"Clint, I’m so happy he’s back personally," Altidore said. "It’s really fun playing with him. He scores a lot of goals, he opens up a lot of space for people. He’s just a good player to play with."

A healthy Morris would make plenty of sense because of the speed element he brings, which could be critical to helping break down what is expected to be a very defensive-minded Honduras setup, which will likely feature a five-man defense with two defensive midfielders in support.

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Arena could also deploy Altidore as a lone forward in some variation of a 4-5-1, though Altidore made it very clear in January that he wasn't a fan of that setup.

"I think it’s no secret, for me I’m better with kind of a partner up there," Altidore said after the U.S. played Serbia to a 0-0 draw in January. "I’m not a huge fan of a 4-3-3. It’s difficult, you need really dynamic guys to be able to play it. We’ll see how it goes."

Arena has a stronger menu of attacking options in midfield for Friday's qualifier than he did in January, with Christian Pulisic in the squad and the MLS contingent much sharper now than it was two months ago during the early part of their preseason. That could make a setup with Altidore as a lone striker more effective, though it could also set up the U.S. for a frustrating night against a Honduran side expected to focus on a defend-and-counter approach.

Working in the U.S. team's favor is being at home, where Altidore has thrived in qualifying. For the Toronto FC man, home qualifiers are an ideal stage to shine, and not just because of the supportive crowd.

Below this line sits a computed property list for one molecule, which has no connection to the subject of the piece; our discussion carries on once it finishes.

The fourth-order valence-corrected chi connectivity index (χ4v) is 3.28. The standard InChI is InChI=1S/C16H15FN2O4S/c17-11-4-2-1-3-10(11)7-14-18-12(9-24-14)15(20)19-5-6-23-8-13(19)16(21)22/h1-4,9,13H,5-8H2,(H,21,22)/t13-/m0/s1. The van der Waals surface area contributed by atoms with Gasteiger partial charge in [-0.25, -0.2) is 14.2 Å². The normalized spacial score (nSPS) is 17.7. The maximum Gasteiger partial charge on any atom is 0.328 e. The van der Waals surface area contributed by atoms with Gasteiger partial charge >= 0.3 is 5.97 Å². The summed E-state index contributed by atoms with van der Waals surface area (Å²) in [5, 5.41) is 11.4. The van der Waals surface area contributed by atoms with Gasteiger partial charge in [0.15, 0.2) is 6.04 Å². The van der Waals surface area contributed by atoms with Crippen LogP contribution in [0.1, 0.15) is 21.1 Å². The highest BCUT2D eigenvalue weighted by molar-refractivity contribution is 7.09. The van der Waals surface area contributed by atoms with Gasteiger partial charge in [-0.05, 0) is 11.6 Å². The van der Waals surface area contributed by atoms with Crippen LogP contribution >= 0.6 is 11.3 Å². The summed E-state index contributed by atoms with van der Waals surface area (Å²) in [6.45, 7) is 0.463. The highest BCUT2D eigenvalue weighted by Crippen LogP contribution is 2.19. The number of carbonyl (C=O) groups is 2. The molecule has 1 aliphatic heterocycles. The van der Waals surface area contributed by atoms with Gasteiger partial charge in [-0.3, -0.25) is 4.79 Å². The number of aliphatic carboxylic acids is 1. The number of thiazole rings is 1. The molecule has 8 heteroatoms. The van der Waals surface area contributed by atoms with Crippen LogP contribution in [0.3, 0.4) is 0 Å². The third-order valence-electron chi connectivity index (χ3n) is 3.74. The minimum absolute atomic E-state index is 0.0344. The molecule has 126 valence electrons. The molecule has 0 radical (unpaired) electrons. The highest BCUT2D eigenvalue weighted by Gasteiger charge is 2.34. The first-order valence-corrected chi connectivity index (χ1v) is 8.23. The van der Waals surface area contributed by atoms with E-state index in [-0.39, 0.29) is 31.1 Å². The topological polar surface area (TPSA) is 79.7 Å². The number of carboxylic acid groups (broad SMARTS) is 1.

“(World Cup qualifiers) are different because I think, especially at home, you’re on the front foot a little bit more," Altidore said. "Obviously when you play away the conditions are different, but playing at home I’m sure we’ll be on the front foot more, and we’ll have more of the ball. It’s on us to try and take the game to them, and create holes and create gaps and try to score some goals."

If the U.S. is going to find some goals on Friday and avoid a disastrous result, Altidore is going to have to play a major role in breaking down the Honduran defense. The pressure will be on the Americans, but the demanding stage that is World Cup qualifying has long been one where Altidore thrives.

“Jozy’s always up for things," Bradley said when asked if Altidore takes his game to a new level in qualifiers. "His track record of what he’s about, whether it’s for the national team, whether it’s for Toronto FC, when big moments come he’s a guy that leaves everything he has on the field for the group."